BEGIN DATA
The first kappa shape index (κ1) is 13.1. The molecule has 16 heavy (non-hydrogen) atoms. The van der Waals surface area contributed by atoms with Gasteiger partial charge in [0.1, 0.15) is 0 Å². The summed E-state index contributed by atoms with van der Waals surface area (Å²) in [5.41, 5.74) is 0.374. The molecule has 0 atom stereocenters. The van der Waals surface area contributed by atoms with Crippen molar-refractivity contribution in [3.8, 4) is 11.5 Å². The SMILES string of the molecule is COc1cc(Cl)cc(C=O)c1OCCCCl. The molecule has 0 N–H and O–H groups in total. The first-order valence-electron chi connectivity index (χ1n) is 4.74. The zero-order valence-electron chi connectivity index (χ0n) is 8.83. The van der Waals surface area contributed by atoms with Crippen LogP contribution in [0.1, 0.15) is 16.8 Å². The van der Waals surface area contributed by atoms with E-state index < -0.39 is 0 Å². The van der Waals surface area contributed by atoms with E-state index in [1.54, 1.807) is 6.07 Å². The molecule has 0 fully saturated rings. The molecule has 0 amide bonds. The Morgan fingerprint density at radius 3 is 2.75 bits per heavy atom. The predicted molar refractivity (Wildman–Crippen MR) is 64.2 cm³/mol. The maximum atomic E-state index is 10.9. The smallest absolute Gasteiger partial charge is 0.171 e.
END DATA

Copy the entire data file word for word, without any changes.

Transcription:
The first kappa shape index (κ1) is 13.1. The molecule has 16 heavy (non-hydrogen) atoms. The van der Waals surface area contributed by atoms with Gasteiger partial charge in [0.1, 0.15) is 0 Å². The summed E-state index contributed by atoms with van der Waals surface area (Å²) in [5.41, 5.74) is 0.374. The molecule has 0 atom stereocenters. The van der Waals surface area contributed by atoms with Crippen molar-refractivity contribution in [3.8, 4) is 11.5 Å². The SMILES string of the molecule is COc1cc(Cl)cc(C=O)c1OCCCCl. The molecule has 0 N–H and O–H groups in total. The first-order valence-electron chi connectivity index (χ1n) is 4.74. The zero-order valence-electron chi connectivity index (χ0n) is 8.83. The van der Waals surface area contributed by atoms with Crippen LogP contribution in [0.1, 0.15) is 16.8 Å². The van der Waals surface area contributed by atoms with E-state index < -0.39 is 0 Å². The van der Waals surface area contributed by atoms with E-state index in [1.54, 1.807) is 6.07 Å². The molecule has 0 fully saturated rings. The molecule has 0 amide bonds. The Morgan fingerprint density at radius 3 is 2.75 bits per heavy atom. The predicted molar refractivity (Wildman–Crippen MR) is 64.2 cm³/mol. The maximum atomic E-state index is 10.9. The smallest absolute Gasteiger partial charge is 0.171 e.